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End-user Benefits?

Interview: Bigfoot's Killer NIC, Exposed

TH: This feature would seemingly benefit end-users with slightly dated hardware (old single- or dual-core processors). Does this feature pose a benefit to enthusiasts with high-end quad-core and extreme dual core processors? How about for upcoming i7 (Nehalem) processor technology?

Harlan: Our testing with dual- and quad-core machines have shown equal or better gains than the older single-core machines.  Most online games cannot, by their nature, take good advantage of multi-core when it comes to networking.  Things have to happen in order, and that means serializing it.  The Windows Kernel isn’t optimized for multi-core, either.  Driver developers who want to take advantage of multi-core can only do so if they have different functions or asynchronous behavior.  This isn’t true for networking.  Having data for the same socket out of order is a gaming disaster in terms of performance and playability.

In general, our testing shows that since Kernel drivers and the Winsock and Networking Layers of Windows are NOT heavily multi-core optimized, that our impact is greater on many dual/quad core processors because core frequencies are usually slightly lower than single core processors.  Even if they were optimized for multi-core, the whole paradigm of “interrupting on every packet” and “spend as little time as possible” and “optimize for latency and not throughput” that we focus on is so different and independent from number of cores that it blows away any other solution even on highly optimized code.  More cores are better for your graphics and physics and AI etc., but networking always has to have a sequence, and only one company is dedicated to making that sequence as fast as possible, and optimizing for the best latency response and the best possible FPS for each game we test (and we test almost all MMO and online FPS games).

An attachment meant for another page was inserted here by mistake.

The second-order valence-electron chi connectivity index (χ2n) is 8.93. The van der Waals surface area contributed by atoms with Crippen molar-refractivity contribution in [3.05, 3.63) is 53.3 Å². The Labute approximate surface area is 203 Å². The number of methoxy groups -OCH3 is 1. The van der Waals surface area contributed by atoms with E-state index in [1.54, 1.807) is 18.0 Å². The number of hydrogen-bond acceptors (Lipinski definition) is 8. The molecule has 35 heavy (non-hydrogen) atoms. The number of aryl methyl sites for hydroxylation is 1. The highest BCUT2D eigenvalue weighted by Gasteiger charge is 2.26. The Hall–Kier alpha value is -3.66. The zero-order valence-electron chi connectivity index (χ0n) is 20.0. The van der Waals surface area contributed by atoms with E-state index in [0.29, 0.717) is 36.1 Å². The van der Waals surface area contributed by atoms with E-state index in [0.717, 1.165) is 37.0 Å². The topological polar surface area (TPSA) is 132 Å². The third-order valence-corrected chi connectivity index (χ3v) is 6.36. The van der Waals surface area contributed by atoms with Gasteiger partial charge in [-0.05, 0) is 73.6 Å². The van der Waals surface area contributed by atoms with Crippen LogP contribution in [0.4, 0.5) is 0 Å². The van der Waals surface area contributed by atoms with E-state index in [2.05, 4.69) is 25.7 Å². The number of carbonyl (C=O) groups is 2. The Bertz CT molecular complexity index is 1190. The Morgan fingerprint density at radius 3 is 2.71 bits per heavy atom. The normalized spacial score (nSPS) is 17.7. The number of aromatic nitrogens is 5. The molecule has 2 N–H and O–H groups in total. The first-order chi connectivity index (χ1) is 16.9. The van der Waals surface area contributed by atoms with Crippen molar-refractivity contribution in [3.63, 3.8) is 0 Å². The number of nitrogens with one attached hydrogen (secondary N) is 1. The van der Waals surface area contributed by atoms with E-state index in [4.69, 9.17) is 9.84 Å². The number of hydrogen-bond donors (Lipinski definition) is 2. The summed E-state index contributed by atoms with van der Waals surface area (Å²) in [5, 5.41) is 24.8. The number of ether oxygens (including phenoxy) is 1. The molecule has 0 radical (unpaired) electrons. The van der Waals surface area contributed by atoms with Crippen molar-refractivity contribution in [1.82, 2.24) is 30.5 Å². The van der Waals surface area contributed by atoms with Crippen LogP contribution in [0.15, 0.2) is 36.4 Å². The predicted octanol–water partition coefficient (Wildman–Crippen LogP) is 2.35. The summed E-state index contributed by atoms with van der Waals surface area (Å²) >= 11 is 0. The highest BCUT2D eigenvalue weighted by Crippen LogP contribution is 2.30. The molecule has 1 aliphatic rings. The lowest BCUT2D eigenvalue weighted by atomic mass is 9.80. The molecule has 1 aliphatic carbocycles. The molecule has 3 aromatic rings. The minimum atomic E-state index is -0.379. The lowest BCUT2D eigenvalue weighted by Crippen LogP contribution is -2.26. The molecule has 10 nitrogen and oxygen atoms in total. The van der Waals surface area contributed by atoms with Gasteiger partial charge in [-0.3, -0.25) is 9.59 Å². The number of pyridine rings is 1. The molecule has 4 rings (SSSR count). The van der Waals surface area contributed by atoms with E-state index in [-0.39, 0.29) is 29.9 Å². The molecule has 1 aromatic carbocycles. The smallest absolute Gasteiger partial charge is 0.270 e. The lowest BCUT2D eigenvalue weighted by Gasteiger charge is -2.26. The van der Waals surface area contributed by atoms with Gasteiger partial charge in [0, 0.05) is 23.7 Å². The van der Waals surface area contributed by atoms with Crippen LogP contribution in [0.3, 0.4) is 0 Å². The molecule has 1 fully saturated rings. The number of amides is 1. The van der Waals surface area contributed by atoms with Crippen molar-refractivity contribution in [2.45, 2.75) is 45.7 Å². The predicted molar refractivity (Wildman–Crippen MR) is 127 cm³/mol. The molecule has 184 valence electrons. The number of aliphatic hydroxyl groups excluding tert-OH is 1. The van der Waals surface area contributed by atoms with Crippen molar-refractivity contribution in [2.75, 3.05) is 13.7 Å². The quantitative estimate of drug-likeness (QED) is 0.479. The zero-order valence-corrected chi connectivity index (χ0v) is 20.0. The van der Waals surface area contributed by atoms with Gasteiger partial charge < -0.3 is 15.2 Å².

TH: The Killer NIC’s ability to execute a self-contained firewall and run clients for services such as BitTorrent (FNA) would seem to offer a unique advantage to the cards user by removing the processing of these functions from the main system. However, if the user were to use FNA based BitTorrent without the use of an external hard drive on the Killer NICs USB port, would the disk I/O generated by heavy torrenting make up for the offloading of the UDP processing?

Harlan: Great question, as it is a feature I’m currently actively working on with our Development team.  In general, we have some of the best developers in the world on our staff!  How did we do that? 1.) We live in Austin and we are a gaming company, so we attract the best & brightest engineers from some of the worlds’ best companies.  2.) While I was an Architect at Intel, I made a LOT of friends, and those guys were asked by Intel to move back to Intel Oregon... BAD MOVE!  Almost none of my former team left to Oregon, and instead many took jobs at start-ups in Austin.  Bigfoot was the happy beneficiary of many of those folks, including Charlie Musta, a guy who I think is the worlds’ best Windows driver developer with over 25 years of driver development experience and who happened to also co-found Bigfoot with me.

That said, we have several pretty slick ways of limiting the disk I/O problem for things like BitTorrent vs. gaming, and I bet you can probably guess what it is.  Ironically, it is doing what Intel and others do but only for non-gaming applications.  In short, we have in development the ability to allow some data to be optimized for throughput (like disk I/O and File Transfer) while other data takes the low-latency Bypass path.  This isn’t easy stuff to do, so I don’t have an ETA on when it will be widely available, but it is definitely “optimizable” with an NPU, since we can optimize each connection independently.

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